21 Apr 2018

Reactions to Jordan Peterson’s “12 Rules”

Jordan Peterson 11 Comments

Scott Alexander had a mixed reaction to Jordan Peterson’s book. It starts out very complimentary, but then Alexander ends up wondering whether CS Lewis would view Peterson as an ally or a mortal enemy.

But that’s not really the thing I want to focus on. My own reaction to Alexander’s review was lament. Alexander actually writes this at one point: “But I actually acted as a slightly better person during the week or so I read Jordan Peterson’s book….I tried a little harder at work. I was a little bit nicer to people I interacted with at home.” (Note that the italics is in the original.)

That’s amazing, isn’t it? The book actually made Alexander a slightly better person while he was reading it. So you’d think Alexander would be saluting–

No, that’s not what happened. Here’s the stuff I took out:

Maybe if anyone else was any good at this, it would be easy to recognize Jordan Peterson as what he is – a mildly competent purveyor of pseudo-religious platitudes. But I actually acted as a slightly better person during the week or so I read Jordan Peterson’s book. I feel properly ashamed about this. If you ask me whether I was using dragon-related metaphors, I will vociferously deny it. But I tried a little harder at work. I was a little bit nicer to people I interacted with at home. It was very subtle. It certainly wasn’t because of anything new or non-cliched in his writing. But God help me, for some reason the cliches worked.

And then, here’s the opening of Alexander’s essay:

I got Jordan Peterson’s Twelve Rules For Life for the same reason as the other 210,000 people: to make fun of the lobster thing. Or if not the lobster thing, then the neo-Marxism thing, or the transgender thing, or the thing where the neo-Marxist transgender lobsters want to steal your precious bodily fluids.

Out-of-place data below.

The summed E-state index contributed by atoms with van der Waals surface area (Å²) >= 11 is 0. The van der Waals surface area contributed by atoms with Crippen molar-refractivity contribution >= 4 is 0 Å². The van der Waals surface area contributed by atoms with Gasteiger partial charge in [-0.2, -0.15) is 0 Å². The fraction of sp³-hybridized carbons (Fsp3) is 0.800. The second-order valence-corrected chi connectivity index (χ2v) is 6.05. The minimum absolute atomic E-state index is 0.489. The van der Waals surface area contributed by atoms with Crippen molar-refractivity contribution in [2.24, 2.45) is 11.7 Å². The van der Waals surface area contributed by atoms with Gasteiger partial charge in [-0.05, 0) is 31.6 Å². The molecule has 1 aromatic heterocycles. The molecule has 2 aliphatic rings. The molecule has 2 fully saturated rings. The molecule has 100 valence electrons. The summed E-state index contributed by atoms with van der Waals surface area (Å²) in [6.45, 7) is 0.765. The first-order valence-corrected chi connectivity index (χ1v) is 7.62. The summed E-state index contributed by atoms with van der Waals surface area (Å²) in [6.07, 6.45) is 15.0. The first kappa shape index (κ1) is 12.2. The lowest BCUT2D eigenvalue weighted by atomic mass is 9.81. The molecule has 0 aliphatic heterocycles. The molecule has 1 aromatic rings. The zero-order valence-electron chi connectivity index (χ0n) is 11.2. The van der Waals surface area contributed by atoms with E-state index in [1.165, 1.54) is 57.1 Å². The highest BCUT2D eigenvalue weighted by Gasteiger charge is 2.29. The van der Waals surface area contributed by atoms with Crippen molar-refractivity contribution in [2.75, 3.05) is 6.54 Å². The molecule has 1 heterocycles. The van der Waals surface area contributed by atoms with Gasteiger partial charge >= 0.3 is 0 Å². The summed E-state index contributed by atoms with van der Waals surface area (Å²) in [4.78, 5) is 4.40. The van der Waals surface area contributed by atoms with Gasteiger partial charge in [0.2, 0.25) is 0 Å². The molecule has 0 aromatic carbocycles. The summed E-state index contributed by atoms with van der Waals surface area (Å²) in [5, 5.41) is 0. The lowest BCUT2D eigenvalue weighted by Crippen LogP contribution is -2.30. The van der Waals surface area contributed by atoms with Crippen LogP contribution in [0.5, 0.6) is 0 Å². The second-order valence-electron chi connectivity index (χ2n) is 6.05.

But, uh…I’m really embarrassed to say this. And I totally understand if you want to stop reading me after this, or revoke my book-reviewing license, or whatever. But guys, Jordan Peterson is actually good.

Again, the italics is in the original.

And here’s how Alexander ends the essay:

And it makes me even more convinced that he’s [Jordan Peterson–RPM] good. Not just a good psychotherapist, but a good person. To be able to create narratives like Peterson does – but also to lay that talent aside because someone else needs to create their own without your interference – is a heck of a sacrifice.

I am not sure if Jordan Peterson is trying to found a religion. If he is, I’m not interested. I think if he had gotten to me at age 15, when I was young and miserable and confused about everything, I would be cleaning my room and calling people “bucko” and worshiping giant gold lobster idols just like all the other teens. But now I’m older, I’ve got my identity a little more screwed down, and I’ve long-since departed the burned-over district of the soul for the Utah of respectability-within-a-mature-cult.

But if Peterson forms a religion, I think it will be a force for good. Or if not, it will be one of those religions that at least started off with a good message before later generations perverted the original teachings and ruined everything. I see the r/jordanpeterson subreddit is already two-thirds culture wars, so they’re off to a good start. Why can’t we stick to the purity of the original teachings, with their giant gold lobster idols?

So to sum up: Scott Alexander starts off by mocking him, then admits he became a better person while reading the book and that Jordan Peterson himself is a good person who is trying to make the world better and wrote a “really good” book to do so, and still wraps up the essay by mocking him. What the hell? It’s like a high school bully telling the other bullies, “Yeah, I was in the midst of giving Eugene a swirly, and he actually made a decent point, that maybe I should reconcile with my father. I actually called up my dad and said we needed to talk. Then I gave Eugene a wedgie and stuffed him in the locker, that dork.”

For Russ Roberts’ reaction, see here.

11 Responses to “Reactions to Jordan Peterson’s “12 Rules””

  1. Craw says:

    Alexander is usually good at seeing his class prejudices. Not here I guess.

  2. ThomasL says:

    A ‘for’ and an ‘against’ take in one article:


  3. Tel says:

    I’ve seen quite a few Jordan Peterson videos, you know I think he’s OK but carries on a bit like a school ma’am, maybe people need that these days, I’m not a great enthusiast for it.